In the wake of the shooting at the Navy Yard, Obama spokesman Jay Carney said the president is implementing executive actions and reiterated his commitment to strengthening gun laws, including expanding background checks to sales online and at gun shows.So, would new gun control actions like expanded background checks have prevented what happened yesterday in Washington? The answer is a resounding, no.
“The president supports, as do an overwhelming majority of Americans, common-sense measures to reduce gun violence,” Carney said.
Indeed, in preparing for his spree, Aaron Alexis quite literally followed Joe Biden’s advice: He went out and bought an uncontroversial shotgun from a reputable, licensed dealer and subjected himself successfully to a federal background check. So routine was this purchase, it should be noted, that it could have been made legally in England or in France.Sure, Alexis legally purchased a shotgun in Virginia, but he also passed the federal NICS background check. With a history of violence, how did that happen?
None of the usual political language applies here. Alexis, who killed twelve people, did not buy a weapon “from a friend” or “over the Internet” or in the “parking lot of a gun show”; he did not have a “high capacity” magazine from which to “spray” bullets around; he did not buy a “military style” “assault weapon” — nor even use one; he did not deploy “armor-piercing bullets.” Instead, he bought a shotgun that almost nobody is openly suggesting should be banned or controlled. Politicians and public figures who call for new laws in the wake of this shooting will thus need nailing to the wall with a simple and reliable question: “What exactly do you propose doing, and how specifically would it have changed what happened at the Navy Yard?” When I have asked this question of non-journalists on Twitter, I have received a common — refreshingly honest — answer: “A gun ban.”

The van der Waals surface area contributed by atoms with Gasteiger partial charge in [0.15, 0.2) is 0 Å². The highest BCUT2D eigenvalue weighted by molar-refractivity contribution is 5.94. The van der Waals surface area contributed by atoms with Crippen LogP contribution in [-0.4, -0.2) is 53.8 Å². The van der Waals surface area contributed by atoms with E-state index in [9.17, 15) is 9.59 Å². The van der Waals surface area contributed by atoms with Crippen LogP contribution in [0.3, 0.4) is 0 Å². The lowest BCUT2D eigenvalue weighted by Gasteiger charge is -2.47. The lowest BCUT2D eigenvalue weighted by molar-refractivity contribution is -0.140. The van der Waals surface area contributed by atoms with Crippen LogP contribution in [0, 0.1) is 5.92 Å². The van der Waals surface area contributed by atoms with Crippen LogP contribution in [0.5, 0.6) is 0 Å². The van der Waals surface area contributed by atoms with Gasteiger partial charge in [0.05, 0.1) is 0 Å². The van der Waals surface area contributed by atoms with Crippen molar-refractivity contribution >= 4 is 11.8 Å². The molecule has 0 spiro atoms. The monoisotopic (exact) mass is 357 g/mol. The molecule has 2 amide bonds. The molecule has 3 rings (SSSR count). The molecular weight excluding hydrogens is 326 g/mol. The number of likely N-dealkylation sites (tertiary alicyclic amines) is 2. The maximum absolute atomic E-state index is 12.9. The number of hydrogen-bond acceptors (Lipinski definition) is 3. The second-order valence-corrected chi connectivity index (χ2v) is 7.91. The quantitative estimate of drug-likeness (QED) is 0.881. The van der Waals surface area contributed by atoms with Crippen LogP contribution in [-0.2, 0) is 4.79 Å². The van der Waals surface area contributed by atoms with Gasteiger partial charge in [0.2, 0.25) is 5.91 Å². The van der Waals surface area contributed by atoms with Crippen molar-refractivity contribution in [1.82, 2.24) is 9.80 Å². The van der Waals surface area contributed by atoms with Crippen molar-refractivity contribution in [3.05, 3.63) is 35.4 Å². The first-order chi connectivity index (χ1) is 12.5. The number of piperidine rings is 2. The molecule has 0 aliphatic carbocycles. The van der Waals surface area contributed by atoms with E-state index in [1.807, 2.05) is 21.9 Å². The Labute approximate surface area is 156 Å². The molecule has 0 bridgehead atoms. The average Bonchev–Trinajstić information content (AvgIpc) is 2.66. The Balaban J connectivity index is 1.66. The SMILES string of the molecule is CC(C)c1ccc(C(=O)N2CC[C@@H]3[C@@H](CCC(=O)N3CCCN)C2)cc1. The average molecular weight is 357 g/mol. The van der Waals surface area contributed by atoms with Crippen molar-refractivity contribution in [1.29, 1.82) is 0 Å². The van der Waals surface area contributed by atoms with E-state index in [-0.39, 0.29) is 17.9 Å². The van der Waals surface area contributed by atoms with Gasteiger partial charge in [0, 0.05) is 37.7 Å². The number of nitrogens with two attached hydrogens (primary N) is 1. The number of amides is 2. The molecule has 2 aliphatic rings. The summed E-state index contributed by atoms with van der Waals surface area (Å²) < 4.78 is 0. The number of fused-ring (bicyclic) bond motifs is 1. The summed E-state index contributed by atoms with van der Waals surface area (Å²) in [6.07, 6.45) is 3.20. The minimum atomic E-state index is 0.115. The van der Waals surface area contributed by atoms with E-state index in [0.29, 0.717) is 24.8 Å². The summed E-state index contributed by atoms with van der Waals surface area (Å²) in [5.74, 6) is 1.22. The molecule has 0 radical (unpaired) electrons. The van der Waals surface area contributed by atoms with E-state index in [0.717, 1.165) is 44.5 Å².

Texas records show that Alexis was arrested Sept. 4, 2010, for allegedly discharging a firearm at his Fort Worth home. He told police was cleaning a gun in his apartment when it accidentally went off, according to a statement from the Tarrant County district attorney's office.As in most cases, the Justice system failed, Alexis wasn't prosecuted and gun laws already on the books were not enforced.
Authorities initially filed charges, but those charges were later dropped — therefore not preventing Alexis from passing a federally-required criminal background check, an official said.
|Katie Pavlich is the News Editor at Townhall.com. Follow her on Twitter @katiepavlich. She is also the author of Fast and Furious: Barack Obama's Bloodiest Scandal and the Shameless Cover-Up.
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